I am currently creating a datamodel for a large web based application and have a problem that I would like to bounce off some others.....
BTW I am using postgresql 7.2.1
I have some tables ie: address that I am trying to create generically but am probably trying to do too much with. For example I am trying to have the address table relate to people or organizations or potentially appointments.
Table structure (now):
address_id serial primary key
address_type_id int foreign key
person_id int foreign key *only tagging locations to people*
city_id int foreign key
province_id int foreign key
country_id int foreign key
1) add foreign keys for organization_id & appointment_id - how do I create an integrity constraint that says one of the foreign keys must be non-null?
2) create three inherited tables ie: person_address, organization_address, appointment address with the distinctive trait being the foreign key. How much complexity is this going to add to my database queries that are being dynamically created using PHP???
Note: I am a little unsure if I really want to use an address - organization linkage as I stating in my business rules that an organization is represented by a person.... but I definately need to be able to handle appointment addresses.
don't create separate address tables, it's too messy
remove the foreign key person_id, and create an "address_owned" table with these columns
notice that this moves the "one of these must not be null" problem out of the address table but doesn't solve it
in fact it compounds the problem, because you also now need some uniqueness checking, to prevent an address from being shared, because... whoa, wait a sec, that might not be a bad idea, eh?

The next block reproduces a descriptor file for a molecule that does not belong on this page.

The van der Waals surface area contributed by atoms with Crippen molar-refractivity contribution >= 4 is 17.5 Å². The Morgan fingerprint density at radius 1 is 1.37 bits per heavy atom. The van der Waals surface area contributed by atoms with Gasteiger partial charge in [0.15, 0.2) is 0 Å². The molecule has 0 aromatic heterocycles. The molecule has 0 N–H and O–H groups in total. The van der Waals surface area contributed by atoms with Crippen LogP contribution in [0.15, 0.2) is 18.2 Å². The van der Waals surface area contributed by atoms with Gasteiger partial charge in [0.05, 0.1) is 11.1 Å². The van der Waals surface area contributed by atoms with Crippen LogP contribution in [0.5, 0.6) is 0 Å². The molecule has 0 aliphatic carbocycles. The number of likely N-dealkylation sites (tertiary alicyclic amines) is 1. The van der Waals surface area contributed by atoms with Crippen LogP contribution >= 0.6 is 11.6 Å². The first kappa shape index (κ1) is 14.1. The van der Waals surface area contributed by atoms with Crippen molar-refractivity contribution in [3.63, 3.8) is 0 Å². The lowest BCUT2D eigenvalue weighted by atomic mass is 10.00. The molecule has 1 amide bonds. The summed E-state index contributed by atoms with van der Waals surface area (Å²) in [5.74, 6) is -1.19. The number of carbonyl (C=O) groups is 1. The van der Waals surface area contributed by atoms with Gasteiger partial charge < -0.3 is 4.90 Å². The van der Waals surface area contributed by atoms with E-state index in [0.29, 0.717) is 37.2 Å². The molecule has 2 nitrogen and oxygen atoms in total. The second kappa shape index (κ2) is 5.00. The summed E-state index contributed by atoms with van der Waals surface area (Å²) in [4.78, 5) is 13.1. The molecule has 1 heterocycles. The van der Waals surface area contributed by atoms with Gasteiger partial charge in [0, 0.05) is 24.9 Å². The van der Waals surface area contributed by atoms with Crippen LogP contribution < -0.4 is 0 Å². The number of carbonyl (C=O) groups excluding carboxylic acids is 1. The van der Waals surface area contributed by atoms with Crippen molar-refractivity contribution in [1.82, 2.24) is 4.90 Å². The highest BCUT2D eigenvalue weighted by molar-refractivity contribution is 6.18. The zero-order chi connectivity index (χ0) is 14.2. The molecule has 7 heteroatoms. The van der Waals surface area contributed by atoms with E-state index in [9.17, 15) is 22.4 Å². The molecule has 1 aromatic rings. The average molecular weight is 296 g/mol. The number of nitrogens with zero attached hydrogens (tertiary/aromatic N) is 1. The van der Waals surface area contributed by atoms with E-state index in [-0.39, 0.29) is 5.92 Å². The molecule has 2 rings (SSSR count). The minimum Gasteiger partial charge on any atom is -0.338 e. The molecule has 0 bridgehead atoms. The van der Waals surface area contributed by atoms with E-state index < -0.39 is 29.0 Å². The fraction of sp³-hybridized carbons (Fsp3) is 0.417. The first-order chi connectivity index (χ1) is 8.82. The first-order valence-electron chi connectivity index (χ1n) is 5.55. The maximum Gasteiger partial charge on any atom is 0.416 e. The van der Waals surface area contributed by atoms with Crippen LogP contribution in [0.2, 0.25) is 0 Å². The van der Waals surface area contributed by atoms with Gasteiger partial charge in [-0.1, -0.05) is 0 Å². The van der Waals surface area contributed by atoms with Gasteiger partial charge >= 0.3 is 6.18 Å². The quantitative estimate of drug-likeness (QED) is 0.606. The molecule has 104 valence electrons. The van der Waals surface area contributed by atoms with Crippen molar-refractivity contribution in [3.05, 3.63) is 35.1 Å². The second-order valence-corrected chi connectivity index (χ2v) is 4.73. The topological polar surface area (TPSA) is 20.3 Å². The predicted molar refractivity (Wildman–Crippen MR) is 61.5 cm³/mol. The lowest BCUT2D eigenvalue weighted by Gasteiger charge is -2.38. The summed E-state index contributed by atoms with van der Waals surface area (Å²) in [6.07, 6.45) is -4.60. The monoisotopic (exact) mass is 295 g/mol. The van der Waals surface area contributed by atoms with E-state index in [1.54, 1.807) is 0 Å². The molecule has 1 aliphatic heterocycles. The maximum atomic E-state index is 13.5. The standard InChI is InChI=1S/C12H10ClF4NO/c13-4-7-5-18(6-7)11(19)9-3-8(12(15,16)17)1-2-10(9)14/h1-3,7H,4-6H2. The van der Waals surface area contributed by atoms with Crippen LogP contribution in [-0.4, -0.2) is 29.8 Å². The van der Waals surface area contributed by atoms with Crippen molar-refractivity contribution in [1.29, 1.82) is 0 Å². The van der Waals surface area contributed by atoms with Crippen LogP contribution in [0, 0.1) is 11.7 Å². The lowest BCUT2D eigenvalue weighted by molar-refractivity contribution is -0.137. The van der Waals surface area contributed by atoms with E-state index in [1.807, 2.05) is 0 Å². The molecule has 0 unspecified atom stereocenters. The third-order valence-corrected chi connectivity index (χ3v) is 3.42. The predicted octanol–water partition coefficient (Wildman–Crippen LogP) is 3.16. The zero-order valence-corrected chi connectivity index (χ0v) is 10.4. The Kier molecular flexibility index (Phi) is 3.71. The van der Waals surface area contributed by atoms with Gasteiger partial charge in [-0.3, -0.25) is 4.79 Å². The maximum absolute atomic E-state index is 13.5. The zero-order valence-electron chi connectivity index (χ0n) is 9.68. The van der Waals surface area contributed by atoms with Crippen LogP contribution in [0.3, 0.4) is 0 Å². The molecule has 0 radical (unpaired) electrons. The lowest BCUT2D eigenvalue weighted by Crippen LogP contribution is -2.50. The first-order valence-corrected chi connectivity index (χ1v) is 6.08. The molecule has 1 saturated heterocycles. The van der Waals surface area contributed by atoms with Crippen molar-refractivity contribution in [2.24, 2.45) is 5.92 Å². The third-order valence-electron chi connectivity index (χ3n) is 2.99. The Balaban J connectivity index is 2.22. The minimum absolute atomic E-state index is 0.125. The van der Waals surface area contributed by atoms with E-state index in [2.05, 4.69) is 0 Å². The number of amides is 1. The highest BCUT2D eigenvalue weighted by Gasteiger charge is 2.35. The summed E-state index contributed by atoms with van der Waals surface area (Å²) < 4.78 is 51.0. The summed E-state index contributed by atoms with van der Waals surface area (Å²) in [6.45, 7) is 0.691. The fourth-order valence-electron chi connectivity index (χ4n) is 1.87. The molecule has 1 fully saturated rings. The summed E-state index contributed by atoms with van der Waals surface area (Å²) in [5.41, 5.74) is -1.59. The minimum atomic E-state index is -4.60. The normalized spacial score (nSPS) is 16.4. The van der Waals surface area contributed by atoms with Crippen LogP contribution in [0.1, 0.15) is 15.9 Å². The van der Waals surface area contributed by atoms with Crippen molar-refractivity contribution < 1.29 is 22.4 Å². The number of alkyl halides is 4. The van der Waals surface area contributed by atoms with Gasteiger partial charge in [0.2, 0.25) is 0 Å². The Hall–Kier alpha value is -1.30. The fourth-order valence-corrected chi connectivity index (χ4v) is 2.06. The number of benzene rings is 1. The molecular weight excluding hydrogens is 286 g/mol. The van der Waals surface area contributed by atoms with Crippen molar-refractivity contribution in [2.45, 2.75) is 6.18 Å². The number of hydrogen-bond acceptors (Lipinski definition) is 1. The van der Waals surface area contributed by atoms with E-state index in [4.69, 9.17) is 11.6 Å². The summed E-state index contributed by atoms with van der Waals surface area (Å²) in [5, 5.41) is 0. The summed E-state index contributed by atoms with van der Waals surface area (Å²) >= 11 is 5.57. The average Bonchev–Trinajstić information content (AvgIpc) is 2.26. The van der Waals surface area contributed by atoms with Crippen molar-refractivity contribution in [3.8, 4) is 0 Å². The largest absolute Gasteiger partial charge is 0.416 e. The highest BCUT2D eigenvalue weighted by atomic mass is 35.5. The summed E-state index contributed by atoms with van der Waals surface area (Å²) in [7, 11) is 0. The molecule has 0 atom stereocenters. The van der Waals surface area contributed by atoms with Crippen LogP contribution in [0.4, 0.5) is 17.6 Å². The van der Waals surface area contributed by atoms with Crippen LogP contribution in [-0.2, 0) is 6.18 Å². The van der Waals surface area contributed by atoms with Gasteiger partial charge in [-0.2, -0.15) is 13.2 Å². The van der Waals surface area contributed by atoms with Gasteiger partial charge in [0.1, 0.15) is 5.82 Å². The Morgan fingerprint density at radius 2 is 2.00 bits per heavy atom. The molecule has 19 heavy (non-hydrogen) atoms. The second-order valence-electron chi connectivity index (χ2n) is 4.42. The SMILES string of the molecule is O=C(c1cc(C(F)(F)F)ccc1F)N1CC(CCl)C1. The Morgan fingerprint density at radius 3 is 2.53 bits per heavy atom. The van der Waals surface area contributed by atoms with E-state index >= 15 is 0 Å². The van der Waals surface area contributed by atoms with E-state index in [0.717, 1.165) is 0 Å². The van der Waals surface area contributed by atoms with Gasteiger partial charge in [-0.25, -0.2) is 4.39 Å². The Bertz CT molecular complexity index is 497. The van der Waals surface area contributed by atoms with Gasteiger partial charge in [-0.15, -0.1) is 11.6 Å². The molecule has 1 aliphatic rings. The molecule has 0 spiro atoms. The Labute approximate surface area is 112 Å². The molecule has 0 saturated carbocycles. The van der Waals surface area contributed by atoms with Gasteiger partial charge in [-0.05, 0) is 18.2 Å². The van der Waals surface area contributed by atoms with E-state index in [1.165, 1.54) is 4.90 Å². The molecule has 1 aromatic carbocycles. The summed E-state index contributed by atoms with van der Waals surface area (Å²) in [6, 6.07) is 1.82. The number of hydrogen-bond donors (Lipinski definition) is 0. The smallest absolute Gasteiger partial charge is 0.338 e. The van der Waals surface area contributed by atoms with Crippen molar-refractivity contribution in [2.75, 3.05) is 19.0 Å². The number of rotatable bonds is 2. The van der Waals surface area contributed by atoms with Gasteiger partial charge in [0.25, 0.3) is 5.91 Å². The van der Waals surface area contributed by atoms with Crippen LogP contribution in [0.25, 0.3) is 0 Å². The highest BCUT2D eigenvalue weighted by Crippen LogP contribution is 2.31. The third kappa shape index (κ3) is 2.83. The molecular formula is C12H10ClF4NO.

so address_owned is a many-to-many intersection table, except that on one side of the relationship, it has three owner tables instead of one
going from an owner to get its address(es), you'd use one of three similar queries, each a simple inner join from one of the three owner tables through address_owned to the address table
going from a specific address, getting its owner is a union of three inner joins, because you don't know in advance which of the three foreign keys to the other side of the m-m will be null -- but you can see now how you could have both a company and one or more people all at the same address, which is probably quite realistic, eh?
so anyhow, the sql is really straightforward, your table design is simple, and your data is as unredundant as possible
i don't think you need to worry about "one of these must not be null" conditions in a database constraint because your application program to add new addresses can easily have a simple check in it to prevent adding an address that doesn't belong to any person, corporation or appointment...
hope that helps
next you're gonna want to relate people to corporations, aren't you...
My intent with the address type is to make the app as generic as possible. ie: Is the address for home, business, cottage, etc. (address_type).
I know that there are some practicle concerns here but the situation is as follows:
The app is being written for a specific client (a non-profit) with grant money. They are hoping to recoup the development costs using resale of the app to other organizations. Some of these organizations may be in the US , etc. I am really trying to balance client needs vs making the app saleable.
My hope is to be able to capture multiple (unlimited) addresses per person. That principle extends to phone numbers and Email as well. I don't think that I am out of line using the rule that an organization can exist only if represented by a person. This is a natural extension of the fact that this is a resource scheduling and reporting tool with the trait that it captures who requested the resources (person -> from organization) as they payor for the resource.
We also need to capture data on where the resource is going to be used (appointment location).